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A DANGEROUS CHEMICAL COCKTAIL — The chemicals in Monsanto’s Roundup are seeping into our waterways, backyards and even the food we eat, putting our families and the environment at risk every day.
Monsanto’s Roundup Could Be Dangerous
Most of us take it for granted that the food we buy for our families and the grass our children play on at a nearby park are not putting our health at risk.
But new research, including some done by the World Health Organization (WHO), has found that Monsanto’s Roundup and other glyphosate-based herbicides could pose significant risks to human health.
Just how serious is the risk? The jury is still out, but there is cause for serious concern. One study by the WHO linked glyphosate — the main chemical ingredient in Roundup — to cancer at high levels of exposure. Another WHO report said the actual risk given probable exposure to glyphosate was minimal.
But Roundup is not just glyphosate. It’s a cocktail of different chemicals, and there’s mounting evidence that this cocktail could be a dangerous one:
- Multiple studies have found herbicides like Roundup were more likely to cause cell-cycle dysregulation, a hallmark of cancer, than glyphosate alone.
- A 2009 study showed that some formulations of Roundup were more toxic to human umbilical, embryonic and placental cells than glyphosate by itself.
- Another study found that one of the inert ingredients in Roundup was up to 2,000 times more toxic to cells than glyphosate.
It’s clear — we shouldn’t be exposing ourselves to something that has the potential to cause such harm. But it’s the fact that Roundup and similar herbicides are so widely used that makes this a serious threat to public health.
Roundup Isn’t Getting The Job Done
Millions of people regularly use Roundup in their backyards, and it’s commonly sprayed in areas where kids play and learn, like public parks, school playgrounds and sports fields.
But an overwhelming majority of the glyphosate used in America is on farms. That’s because Monsanto has engineered “Roundup ready” crops that are designed to withstand the chemical while still killing unwanted weeds.
The problem, however, is that these weeds have grown resistant and developed into “super weeds.” Not surprisingly, the response has been to increase the dosage and frequency of Roundup used on crops.
The result? Glyphosate is now the most widely used agricultural chemical in U.S. history. Nearly 250 million pounds of the chemical are sprayed on U.S. farms every year! And since it was introduced in 1974, 9.4 million tons of glyphosate have been sprayed worldwide.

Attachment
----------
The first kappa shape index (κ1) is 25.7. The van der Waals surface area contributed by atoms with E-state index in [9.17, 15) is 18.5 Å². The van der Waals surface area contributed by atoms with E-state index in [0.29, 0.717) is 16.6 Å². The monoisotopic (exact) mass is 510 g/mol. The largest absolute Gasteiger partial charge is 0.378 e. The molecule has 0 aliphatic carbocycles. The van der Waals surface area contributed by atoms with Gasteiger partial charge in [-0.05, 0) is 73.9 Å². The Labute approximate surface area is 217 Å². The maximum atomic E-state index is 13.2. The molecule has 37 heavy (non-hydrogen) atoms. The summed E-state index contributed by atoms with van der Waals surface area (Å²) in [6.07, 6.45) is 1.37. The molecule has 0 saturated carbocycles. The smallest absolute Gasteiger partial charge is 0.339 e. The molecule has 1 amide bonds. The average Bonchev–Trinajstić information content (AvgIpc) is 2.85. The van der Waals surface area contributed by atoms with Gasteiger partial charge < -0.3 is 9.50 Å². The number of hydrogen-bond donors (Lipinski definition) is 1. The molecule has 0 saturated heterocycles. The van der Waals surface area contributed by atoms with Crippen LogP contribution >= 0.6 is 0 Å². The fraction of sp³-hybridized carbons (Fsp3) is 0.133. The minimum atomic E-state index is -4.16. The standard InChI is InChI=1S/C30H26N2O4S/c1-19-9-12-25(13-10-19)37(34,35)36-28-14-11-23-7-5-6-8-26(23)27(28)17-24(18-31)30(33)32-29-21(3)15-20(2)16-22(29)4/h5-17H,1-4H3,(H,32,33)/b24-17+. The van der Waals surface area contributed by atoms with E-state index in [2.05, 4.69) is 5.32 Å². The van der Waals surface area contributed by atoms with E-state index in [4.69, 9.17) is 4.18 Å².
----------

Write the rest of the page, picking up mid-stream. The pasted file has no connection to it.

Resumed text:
Meanwhile, Monsanto continues to back the herbicide. At one time Monsanto claimed that Roundup was biodegradable. Studies show a different story, however, as these chemical ingredients are starting to show up in our food and bodies. A recent study discovered traces of glyphosate in the urine of 93 percent of the people they tested. It’s even showing up in foods like soy and beer.
This is not a sustainable solution, and with the mounting evidence clearly showing the dangers of Roundup, it’s time to take action and ban Roundup unless and until it’s proven safe.
Image credits: Mike Mozart via Flickr, CC BY 2.0; Chafer Machinery via Flickr, CC BY 2.0
The U.S. Food and Drug Administration (FDA) issued a full recall Wednesday of all ranitidine, a heartburn medication known by the brand name Zantac.
Americans are not hearing about food recalls, and that communication breakdown is having serious repercussions for public health. For example, less than two years ago, people kept getting sick for months after 12 million pounds of Salmonella-contaminated beef was recalled. The pattern has repeated for other recalls even when news outlets have publicized warnings from food safety agencies.
A new report finds that most grocery stores -- which should be some of the best sources for consumers to learn about recalls -- don’t make it easy for consumers to find. MASSPIRG Education Fund’s Food Recall Failure: Will your supermarket warn you about hazardous food? scorecard gave a failing grade to 84 percent of the nation’s 26 largest supermarket chains. Chains receiving a failing grade include Stop and Shop, Whole Foods, Wegmans, and Walmart.
Boston -- Americans are not hearing about food recalls, and that communication breakdown is having serious repercussions for public health. For example, less than two years ago, people kept getting sick for months after 12 million pounds of Salmonella-contaminated beef was recalled. The pattern has repeated for other recalls even when news outlets have publicized warnings from food safety agencies.
The Centers for Disease Control and Prevention released its new Antibiotic Resistance Threats in the United States report, which estimates at least 35,000 Americans die annually from infections that antibiotics can no longer effectively treat.
Boston. Most top fast food chains in the United States continue to sell beef produced with routine antibiotic use, earning them poor grades in the fifth annual Chain Reaction scorecard released today by six major consumer, public health and environmental organizations. This is a stark contrast to the stunning antibiotic success story that has unfolded across the chicken industry in the past decade, driven in large part by meaningful policies adopted by fast food companies.
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